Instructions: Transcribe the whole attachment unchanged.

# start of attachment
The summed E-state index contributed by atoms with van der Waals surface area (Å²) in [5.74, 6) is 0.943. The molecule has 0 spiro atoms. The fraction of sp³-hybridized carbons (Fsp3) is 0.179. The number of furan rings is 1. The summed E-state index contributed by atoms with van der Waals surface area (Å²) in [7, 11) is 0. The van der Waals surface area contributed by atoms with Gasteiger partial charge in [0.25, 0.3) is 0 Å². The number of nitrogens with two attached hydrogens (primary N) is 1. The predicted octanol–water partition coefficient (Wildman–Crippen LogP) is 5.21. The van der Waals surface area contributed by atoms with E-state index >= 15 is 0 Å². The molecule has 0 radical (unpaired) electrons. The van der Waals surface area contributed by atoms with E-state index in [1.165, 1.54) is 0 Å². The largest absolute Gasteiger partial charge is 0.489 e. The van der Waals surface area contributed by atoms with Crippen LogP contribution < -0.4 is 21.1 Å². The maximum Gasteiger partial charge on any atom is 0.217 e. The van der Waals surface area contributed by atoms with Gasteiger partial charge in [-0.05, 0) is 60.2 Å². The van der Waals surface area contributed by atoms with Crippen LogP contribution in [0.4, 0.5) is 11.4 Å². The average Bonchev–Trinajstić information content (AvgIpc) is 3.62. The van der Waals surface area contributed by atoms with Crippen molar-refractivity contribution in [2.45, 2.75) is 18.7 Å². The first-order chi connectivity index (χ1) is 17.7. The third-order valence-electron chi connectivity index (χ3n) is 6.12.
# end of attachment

The summed E-state index contributed by atoms with van der Waals surface area (Å²) in [5.74, 6) is 0.943. The molecule has 0 spiro atoms. The fraction of sp³-hybridized carbons (Fsp3) is 0.179. The number of furan rings is 1. The summed E-state index contributed by atoms with van der Waals surface area (Å²) in [7, 11) is 0. The van der Waals surface area contributed by atoms with Gasteiger partial charge in [0.25, 0.3) is 0 Å². The number of nitrogens with two attached hydrogens (primary N) is 1. The predicted octanol–water partition coefficient (Wildman–Crippen LogP) is 5.21. The van der Waals surface area contributed by atoms with E-state index >= 15 is 0 Å². The molecule has 0 radical (unpaired) electrons. The van der Waals surface area contributed by atoms with E-state index in [1.165, 1.54) is 0 Å². The largest absolute Gasteiger partial charge is 0.489 e. The van der Waals surface area contributed by atoms with Crippen LogP contribution < -0.4 is 21.1 Å². The maximum Gasteiger partial charge on any atom is 0.217 e. The van der Waals surface area contributed by atoms with Gasteiger partial charge in [-0.05, 0) is 60.2 Å². The van der Waals surface area contributed by atoms with Crippen LogP contribution in [0.4, 0.5) is 11.4 Å². The average Bonchev–Trinajstić information content (AvgIpc) is 3.62. The van der Waals surface area contributed by atoms with Crippen molar-refractivity contribution in [2.45, 2.75) is 18.7 Å². The first-order chi connectivity index (χ1) is 17.7. The third-order valence-electron chi connectivity index (χ3n) is 6.12.